- Age Range: 5 - 7 years
- Grade Level: Kindergarten - 2
- Hardcover: 32 pages
- Publisher: Cinco Puntos Press (April 1, 2000)
- Language: English, Spanish
- ISBN-10: 0938317490
- ISBN-13: 978-0938317494
- Product Dimensions: 8 x 0.3 x 10.2 inches
- Shipping Weight: 11.2 ounces
- Average Customer Review: 5 customer reviews
- Amazon Best Sellers Rank: #2,041,409 in Books (See Top 100 in Books)
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Estrellita de oro / Little Gold Star: A Cinderella Cuento Hardcover – April 1, 2000
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From School Library Journal
Grade 1-4-When young Arc'a tries to convince her father to marry the woman next door, he warns her that, "Today Margarita is so sweet and kind,/But her sweetness will turn bitter with time." Sure enough, soon after the marriage, Margarita favors her own two selfish daughters, and her stepdaughter is reduced to being a servant. The gift of sheep, one for each girl, from Arc'a's shepherd father sets things in motion. His daughter's lamb grows large and healthy, and once it is sheared, a hawk appears and steals the wool. When Arc'a asks for it back, the bird tells her to look where he flies. When she does, a gold star drifts from the sky and fastens itself to her forehead. Naturally, the jealous sisters want gold stars, too. However, one ends up sprouting a donkey's ear and the other a green horn. Arc'a doesn't go to the ball in this version; she merely peeks in the window and the prince falls in love at first sight. The telling, in both English and a charming colloquial Spanish, is crisp, lively, and individual. It is well matched by the primitive, acrylic-on-art-board paintings that blend vivid colors with strong lines to impel the movement of the story. The unique flavor of this retelling from the American Southwest makes this not only a good introduction to the teller's art, but also an engaging entr?e into Hispanic culture.
Ann Welton, Terminal Park Elementary School, Auburn, WA
Copyright 2000 Reed Business Information, Inc.
Hayes, a veteran folklorist, offers an engaging telling of "Cinderella" that is popular in the mountain communities of New Mexico. There are some significant variations that add depth to the story, making it in many ways more interesting than the original. Arcia, the Cinderella figure, wants her father to marry, even though he warns her that the stepmother's sweetness "will turn bitter in time." True enough. When her father goes to the mountains to tend his sheep, Arcia becomes the unloved workhorse. In a bit of folktale mixing, Arcia gets a gold star on her forehead from a hawk, while her stepsisters get a horn and donkey's ear for their cruelty. It is by the star that the wealthy young prince remembers Arcia; and with a talking cat's help, he finds her. The English text, which is made full-bodied by its many details, appears with a Spanish translation. The impressive acrylic illustrations, done in a sturdy folk-art style, are thick with color and bright with humor. Ilene Cooper
Copyright © American Library Association. All rights reserved
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Top customer reviews
Nevertheless I do have one quibble with the Hayes version that caused the four star review. The other version of Little Gold Star includes the intervention of the Virgin Mary as the Fairy Godmother role. Hayes decided to leave out the Virgin Mary and replace her with a hawk. I think this was an odd choice. I preferred the inclusion of the Virgin Mary because her inclusion not only demonstrates how a culture takes essential details and places them in their own context but the Virgin Mary also opens up a deeper discussion about the values being pushed by the tale. (Those are both objectives of the unit.) I'm not certain what (if any) is the significance of the hawk, so I'm disappointed to miss that opportunity for deeper connection.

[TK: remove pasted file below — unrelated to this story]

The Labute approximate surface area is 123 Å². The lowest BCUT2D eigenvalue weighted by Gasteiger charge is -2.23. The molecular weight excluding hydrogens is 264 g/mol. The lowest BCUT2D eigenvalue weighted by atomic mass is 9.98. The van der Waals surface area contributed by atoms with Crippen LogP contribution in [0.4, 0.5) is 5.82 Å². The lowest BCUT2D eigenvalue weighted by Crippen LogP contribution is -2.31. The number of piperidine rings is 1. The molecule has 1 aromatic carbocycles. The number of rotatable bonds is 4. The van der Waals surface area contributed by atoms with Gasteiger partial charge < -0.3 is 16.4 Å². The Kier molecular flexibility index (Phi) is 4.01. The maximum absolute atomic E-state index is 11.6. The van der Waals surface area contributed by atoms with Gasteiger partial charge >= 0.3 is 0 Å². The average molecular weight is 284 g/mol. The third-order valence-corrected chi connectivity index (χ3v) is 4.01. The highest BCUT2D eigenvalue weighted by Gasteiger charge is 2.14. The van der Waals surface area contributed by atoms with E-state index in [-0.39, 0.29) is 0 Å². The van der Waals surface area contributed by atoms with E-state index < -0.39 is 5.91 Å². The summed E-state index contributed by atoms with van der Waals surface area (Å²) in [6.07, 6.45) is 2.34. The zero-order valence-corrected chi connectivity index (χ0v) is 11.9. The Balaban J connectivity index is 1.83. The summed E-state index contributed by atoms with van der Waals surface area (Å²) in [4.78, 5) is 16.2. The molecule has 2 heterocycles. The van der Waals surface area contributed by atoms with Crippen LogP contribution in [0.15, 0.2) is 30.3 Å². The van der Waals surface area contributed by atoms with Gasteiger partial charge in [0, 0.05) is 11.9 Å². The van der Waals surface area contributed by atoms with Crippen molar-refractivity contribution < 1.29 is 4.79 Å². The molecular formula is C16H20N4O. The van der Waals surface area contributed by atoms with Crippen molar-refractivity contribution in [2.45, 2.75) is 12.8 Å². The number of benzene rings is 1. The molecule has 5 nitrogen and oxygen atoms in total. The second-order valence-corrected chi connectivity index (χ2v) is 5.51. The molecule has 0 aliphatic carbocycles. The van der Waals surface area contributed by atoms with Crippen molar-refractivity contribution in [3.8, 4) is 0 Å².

A Cultural Wonder Gold Star is a picture book that takes the classic tale of Cinderella and adds the Mexican heritage to it. Arcìa is the young heroin of the story. She begs her father to marry her neighbor, Margarita because Margarita is so nice to her. Finally the father agrees and marries her. Margarita turns out to be a bad person who only cares for her two daughters. Arcìa?s father buys all the girls a sheep so that they can raise and take care of them so that later they can shear and sell them. Each girl takes her sheep to bathe at a river where they meet a hawk. Arcìa is nice to the hawk and receives a gold star on her head but the other two sisters are mean to the hawk. One gets a donkey ear while the other gets a greenhorn. When it is time for the ball the sisters cover their obscenities and go. Since Arcìa doesn?t have any shoes or nice clothes, she goes and watches from a window. As in most Cinderella tales, the Prince goes on a hunt, but this prince goes on a hunt for the girl with the golden star. Arcìa marries the prince, and they live happily ever after. Joe Hayes retells the classic story of Cinderella with a Mexican her flair. On the last page of the book Hayes tells us that Cinderella was very popular in the mountain communities of New Mexico. This version, he says, retains most of the traditional details. This includes the golden star on the forehead. Hayes says that the symbolic reward of the golden star on the forehead appears almost in every episode, but the star is more central in his tale. Also in most traditional versions, a fish takes the wool, the sheep is slaughtered and his intestines are stolen. Hayes says that these details where a bit too gruesome for a picture book. The blessed virgin (the fairy godmother) who usually guides the girl does not appear in Hayes?s story. He says that he based his story on a plot form that doesn?t require her intervention. This book combines the Mexican culture and a classic fairy tale. The wonderful illustrations add life to the story. Mother and daughter painted the story illustrations. Gloria Osuna Perez did the first three pages because she was sick with ovarian cancer. Her daughter, Lucia Angela Perez, did the last twelve illustrations in honor of her mother. The oil painted illustrations show a part of Mexican culture. Being panted by the Perezs they put their heritage and soul into the illustrations. Any child will enjoy these wonderful drawings. I enjoyed this rendition of Cinderella. Arcìa didn?t need a godmother-like character to help her. She did it with her own will and personality. The book deals more with the human spirit and the power it has. Arcìa is kind hearted and doesn?t think about herself. Even when Margarita doesn?t give her new shoes or nice gowns, Arcìa doesn?t complain or show any remorse. Her kind heart is what gets the golden star put upon her forehead. This book can be used to help young children learn. By using Spanish or any other language in reading a child can learn and interact more with the picture book . The book is written in both Spanish and English, which helps readers easily learn a new language. Foreign languages are being taught in elementary schools and they are required to get into most colleges. If a child is taught young, he will have a better grasp on the language when he is older. This picture book would be a good way for a child to be introduced to another culture and language. I enjoyed reading this book. Seeing Cinderella written from Mexican heritage is educational as well as enjoyable. The illustrations are as wonderful as the story.